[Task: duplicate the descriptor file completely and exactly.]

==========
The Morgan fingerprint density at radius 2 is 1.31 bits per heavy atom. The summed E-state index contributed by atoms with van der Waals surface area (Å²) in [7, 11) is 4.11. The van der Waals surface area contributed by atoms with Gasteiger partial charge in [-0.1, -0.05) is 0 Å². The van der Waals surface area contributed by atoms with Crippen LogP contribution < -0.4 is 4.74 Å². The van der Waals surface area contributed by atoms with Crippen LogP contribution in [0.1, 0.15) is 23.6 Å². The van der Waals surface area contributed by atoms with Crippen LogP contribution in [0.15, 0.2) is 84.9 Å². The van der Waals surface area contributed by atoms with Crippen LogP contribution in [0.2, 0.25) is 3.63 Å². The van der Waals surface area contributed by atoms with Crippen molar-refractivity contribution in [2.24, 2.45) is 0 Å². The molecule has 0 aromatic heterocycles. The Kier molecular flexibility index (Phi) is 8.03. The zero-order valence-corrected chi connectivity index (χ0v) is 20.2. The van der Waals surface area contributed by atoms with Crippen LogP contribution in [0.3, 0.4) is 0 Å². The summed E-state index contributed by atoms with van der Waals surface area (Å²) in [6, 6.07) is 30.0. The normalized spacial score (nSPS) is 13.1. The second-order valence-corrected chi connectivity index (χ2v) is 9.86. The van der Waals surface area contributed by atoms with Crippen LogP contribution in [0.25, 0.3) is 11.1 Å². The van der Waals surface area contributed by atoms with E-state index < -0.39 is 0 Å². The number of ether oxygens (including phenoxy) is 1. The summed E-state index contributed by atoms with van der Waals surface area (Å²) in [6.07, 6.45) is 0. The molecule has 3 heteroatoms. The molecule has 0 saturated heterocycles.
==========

The Morgan fingerprint density at radius 2 is 1.31 bits per heavy atom. The summed E-state index contributed by atoms with van der Waals surface area (Å²) in [7, 11) is 4.11. The van der Waals surface area contributed by atoms with Gasteiger partial charge in [-0.1, -0.05) is 0 Å². The van der Waals surface area contributed by atoms with Crippen LogP contribution < -0.4 is 4.74 Å². The van der Waals surface area contributed by atoms with Crippen LogP contribution in [0.1, 0.15) is 23.6 Å². The van der Waals surface area contributed by atoms with Crippen LogP contribution in [0.15, 0.2) is 84.9 Å². The van der Waals surface area contributed by atoms with Crippen LogP contribution in [0.2, 0.25) is 3.63 Å². The van der Waals surface area contributed by atoms with Crippen molar-refractivity contribution in [2.24, 2.45) is 0 Å². The molecule has 0 aromatic heterocycles. The Kier molecular flexibility index (Phi) is 8.03. The zero-order valence-corrected chi connectivity index (χ0v) is 20.2. The van der Waals surface area contributed by atoms with Crippen LogP contribution in [0.3, 0.4) is 0 Å². The summed E-state index contributed by atoms with van der Waals surface area (Å²) in [6, 6.07) is 30.0. The normalized spacial score (nSPS) is 13.1. The second-order valence-corrected chi connectivity index (χ2v) is 9.86. The van der Waals surface area contributed by atoms with Crippen LogP contribution in [0.25, 0.3) is 11.1 Å². The van der Waals surface area contributed by atoms with E-state index < -0.39 is 0 Å². The number of ether oxygens (including phenoxy) is 1. The summed E-state index contributed by atoms with van der Waals surface area (Å²) in [6.07, 6.45) is 0. The molecule has 3 heteroatoms. The molecule has 0 saturated heterocycles.